ASA 127th Meeting M.I.T. 1994 June 6-10

5aSA1. A sensor for measuring low-frequency surface vibration of a fluid-loaded compliant structure.

Alan D. McClearly

A. Mark Young

Patrick J. Klippel

Naval Res. Lab., Underwater Sound Reference Detachment, P. O. Box 568337, Orlando, FL 32856-8337

D. H. Trivett

Texas Res. Int., Austin, TX 78733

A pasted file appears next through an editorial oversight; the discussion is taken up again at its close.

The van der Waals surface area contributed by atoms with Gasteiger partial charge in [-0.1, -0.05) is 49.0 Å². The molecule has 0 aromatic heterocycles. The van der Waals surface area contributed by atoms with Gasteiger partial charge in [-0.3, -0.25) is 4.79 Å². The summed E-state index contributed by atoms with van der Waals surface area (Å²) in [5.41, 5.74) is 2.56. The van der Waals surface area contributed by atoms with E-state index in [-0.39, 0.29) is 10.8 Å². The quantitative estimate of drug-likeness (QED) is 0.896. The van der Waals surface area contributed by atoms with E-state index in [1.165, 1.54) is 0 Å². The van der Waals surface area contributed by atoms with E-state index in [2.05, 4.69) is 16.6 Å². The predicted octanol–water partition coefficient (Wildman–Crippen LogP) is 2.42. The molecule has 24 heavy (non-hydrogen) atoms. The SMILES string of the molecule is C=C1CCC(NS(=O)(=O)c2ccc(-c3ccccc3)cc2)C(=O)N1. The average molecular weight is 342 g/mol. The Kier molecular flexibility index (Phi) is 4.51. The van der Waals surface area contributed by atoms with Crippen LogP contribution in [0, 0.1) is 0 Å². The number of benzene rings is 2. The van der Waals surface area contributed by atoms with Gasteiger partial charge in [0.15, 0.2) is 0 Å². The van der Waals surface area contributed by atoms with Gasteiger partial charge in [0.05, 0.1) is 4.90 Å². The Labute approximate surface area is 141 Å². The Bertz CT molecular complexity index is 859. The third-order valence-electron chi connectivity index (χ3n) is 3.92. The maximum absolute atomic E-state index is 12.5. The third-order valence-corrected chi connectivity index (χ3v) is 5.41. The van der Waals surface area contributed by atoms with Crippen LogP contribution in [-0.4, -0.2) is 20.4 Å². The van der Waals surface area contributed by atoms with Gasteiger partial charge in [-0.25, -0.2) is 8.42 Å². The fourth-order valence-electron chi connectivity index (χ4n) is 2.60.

Presently, the most common method of measuring the surface vibration of a fluid-loaded structure is through the use of accelerometers mounted on the surface. When the surface of the structure consists of a low-density, compliant material it is necessary to use small, low-mass accelerometers to avoid mass loading of the surface. There are a variety of commercially available, low-mass accelerometers all of which have low sensitivities. For high-frequency measurements the low sensitivities are not a major problem and the accelerometers are generally acceptable. However, at low frequency, where the acceleration is small, the signal-to-noise ratio obtained with the low-sensitivity accelerometers is generally unacceptable. To address the problem of making low-frequency measurements of the vibration of a submerged compliant surface the Underwater Sound Reference Detachment of the Naval Research Laboratory has developed a class of neutrally buoyant capacitive displacement sensors. The dynamic mass of these sensors is equal to the mass of the displaced fluid, thus the sensor does not add any additional loading to the surface. Since the sensors respond to the displacement of the surface these sensors are ideally suited for low-frequency measurements. Both the theory of operation as well as experimental results will be presented. [Work supported by ONR Code 452.]